What is alcohol addiction?
Alcohol addiction, also known as alcoholism, is a disease
that affects people of all walks of life. Experts have tried to pinpoint factors
like genetics, sex, race, or socioeconomics that may predispose someone to
alcohol addiction. But it has no single cause. Psychological, genetic, and
behavioral factors can all contribute to having the disease.
It’s important to note that alcoholism is a real disease. It
can cause changes to the brain and neurochemistry, so a person with an alcohol
addiction may not be able to control their actions.
Alcohol addiction can show itself in a variety of ways. The
severity of the disease, how often someone drinks, and the alcohol they consume
varies from person to person. Some people drink heavily all day, while others
binge drink and then stay sober for a while.
Regardless of how the addiction looks, someone typically has
an alcohol addiction if they heavily rely on drinking and can’t stay sober for
an extended period of time.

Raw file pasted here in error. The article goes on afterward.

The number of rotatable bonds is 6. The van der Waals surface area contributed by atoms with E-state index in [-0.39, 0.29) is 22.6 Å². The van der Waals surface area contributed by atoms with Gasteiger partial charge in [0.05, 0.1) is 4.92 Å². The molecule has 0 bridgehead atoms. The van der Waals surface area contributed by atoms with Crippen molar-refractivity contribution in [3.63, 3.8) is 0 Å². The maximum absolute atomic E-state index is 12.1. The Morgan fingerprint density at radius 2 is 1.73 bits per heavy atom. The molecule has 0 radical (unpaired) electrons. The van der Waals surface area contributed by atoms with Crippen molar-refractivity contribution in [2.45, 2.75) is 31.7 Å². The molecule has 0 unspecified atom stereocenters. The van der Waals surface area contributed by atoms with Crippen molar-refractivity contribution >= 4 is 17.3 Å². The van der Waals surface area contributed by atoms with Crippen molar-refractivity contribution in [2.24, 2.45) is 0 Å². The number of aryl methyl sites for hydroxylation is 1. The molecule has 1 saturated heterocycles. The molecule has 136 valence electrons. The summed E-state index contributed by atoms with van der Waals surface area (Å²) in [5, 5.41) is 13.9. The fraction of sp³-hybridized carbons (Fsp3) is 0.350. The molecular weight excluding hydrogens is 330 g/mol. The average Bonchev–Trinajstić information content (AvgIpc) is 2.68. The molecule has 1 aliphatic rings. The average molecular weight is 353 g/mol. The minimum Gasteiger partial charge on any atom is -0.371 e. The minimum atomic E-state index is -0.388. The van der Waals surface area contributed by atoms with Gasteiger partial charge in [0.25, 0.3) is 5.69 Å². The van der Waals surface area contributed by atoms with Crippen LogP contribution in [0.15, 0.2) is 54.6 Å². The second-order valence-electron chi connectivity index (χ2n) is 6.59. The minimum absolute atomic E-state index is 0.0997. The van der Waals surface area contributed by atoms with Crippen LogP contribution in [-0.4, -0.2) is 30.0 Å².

What are the symptoms of
Alcohol addiction can be difficult to recognize. Unlike
cocaine or heroin, alcohol is widely available and accepted in many cultures.
It’s often at the center of social situations and closely linked to celebrations
Drinking is a part of life for many people. When is it
common in society, it can be hard to tell the difference between someone who
likes to have a few drinks now and then and someone with a real problem.
Some symptoms of alcohol addiction are:
quantity or frequency of use
tolerance for alcohol, or lack of “hangover” symptoms
at inappropriate times, such as first thing in the morning, or in places like church
to be where alcohol is present and avoiding situations where there is none